13 Int'l J. Franchising L. 3 (2015)

handle is hein.journals/intjoflw13 and id is 1 raw text is: 




Rocio Belda de Mergelina, Garrigues SLP, Madrid, Spain,

Eric H. Karp, Witmer, Karp, Warner & Ryan, LLP, Boston, USA and

Ted P. Pearce, Nexsen Pruet, PLLC, Charlotte, USA

Encroachment can occur when a franchisor, through company-owned outlets or by
granting other franchises, competes in the same market with an existing franchisee's
business, often leading to disputes between franchisors and franchisees. Most franchise
systems accord franchisees some form of protected area in which it will be secure against
competition from a similar branded outlet for a period of time. In the franchise agreement,
the grant of a protected territory is usually followed by the reservation of rights provision.
This article analyses the law and case law in various countries around the world in relation
to territorial exclusivity and reservation of rights with a particular focus on franchise
specific disclosure regulations, competition law, contract law and the concept of good
faith. Franchisors focused on expanding their systems in other markets must understand
the relevant legal frameworks in order to grapple with the intricacies of territorial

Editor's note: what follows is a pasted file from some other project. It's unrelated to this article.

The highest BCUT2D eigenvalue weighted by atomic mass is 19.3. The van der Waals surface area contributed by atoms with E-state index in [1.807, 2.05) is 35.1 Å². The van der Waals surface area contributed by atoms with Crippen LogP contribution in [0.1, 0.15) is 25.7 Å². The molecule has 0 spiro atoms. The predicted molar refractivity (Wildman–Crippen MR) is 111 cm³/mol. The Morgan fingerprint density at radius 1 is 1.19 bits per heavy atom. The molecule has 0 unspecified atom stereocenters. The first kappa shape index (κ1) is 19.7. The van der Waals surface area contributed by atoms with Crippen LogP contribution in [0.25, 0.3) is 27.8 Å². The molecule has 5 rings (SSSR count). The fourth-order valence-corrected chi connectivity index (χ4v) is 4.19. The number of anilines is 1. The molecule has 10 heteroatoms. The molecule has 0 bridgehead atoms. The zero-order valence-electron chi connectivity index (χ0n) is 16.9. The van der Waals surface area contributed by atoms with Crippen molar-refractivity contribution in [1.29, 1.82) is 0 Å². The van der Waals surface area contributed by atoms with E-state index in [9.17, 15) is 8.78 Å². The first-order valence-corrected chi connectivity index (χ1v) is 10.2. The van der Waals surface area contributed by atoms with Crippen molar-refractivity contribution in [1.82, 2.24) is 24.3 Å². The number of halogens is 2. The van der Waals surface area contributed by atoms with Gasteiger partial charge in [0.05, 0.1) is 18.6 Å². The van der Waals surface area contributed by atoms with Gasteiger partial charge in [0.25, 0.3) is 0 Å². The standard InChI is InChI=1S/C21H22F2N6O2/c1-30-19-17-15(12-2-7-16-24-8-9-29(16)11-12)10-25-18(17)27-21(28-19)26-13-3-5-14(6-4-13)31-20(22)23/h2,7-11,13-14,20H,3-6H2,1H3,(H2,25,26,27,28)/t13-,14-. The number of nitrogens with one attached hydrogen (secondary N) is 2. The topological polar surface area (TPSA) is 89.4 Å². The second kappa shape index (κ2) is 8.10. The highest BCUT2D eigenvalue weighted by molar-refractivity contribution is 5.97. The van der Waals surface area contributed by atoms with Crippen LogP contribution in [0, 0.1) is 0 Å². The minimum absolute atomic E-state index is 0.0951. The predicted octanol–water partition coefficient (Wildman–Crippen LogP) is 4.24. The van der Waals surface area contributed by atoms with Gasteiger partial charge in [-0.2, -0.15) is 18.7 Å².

development and the consequences of encroachment.

1.     What is encroachment?

Long   a  hot  button issue  in franchising,
encroachment can occur when a franchisor, through
company-owned  outlets or by granting other
franchises, competes in the same market with an
existing franchisee's business. A key component of a
franchisor's business model is to grow its system
through system expansion. From the franchisor's
perspective, growth of the system should serve to
benefit the franchisee because with a greater number
of franchised and company-owned outlets, there will
be greater brand presence of the products and

* This article was originally prepared as a paper given at the
30th Annual IBA/IFA Joint Conference, Chicago, May 2014.

services offered by or through the franchise system,
which is intended to lead to greater demand for these
products and services. At the same time, while the
franchisor expects that the benefit to the franchise
system will be ample justification to continue its
expansion efforts, those efforts may    ultimately
collide with the franchisee's target market of
customers. If a new outlet begins to draw business or
customers away from the franchisee's existing
outlet, then the franchisee will take the position that
the placement of the new outlet encroaches on the
franchisee's existing business.'

1 See Bus. Franchise Guide (CCH)  830.

International Journal of Franchising Law
          Volume 13 - Issue 1 - 2015
           Claerhout Publishing Ltd.


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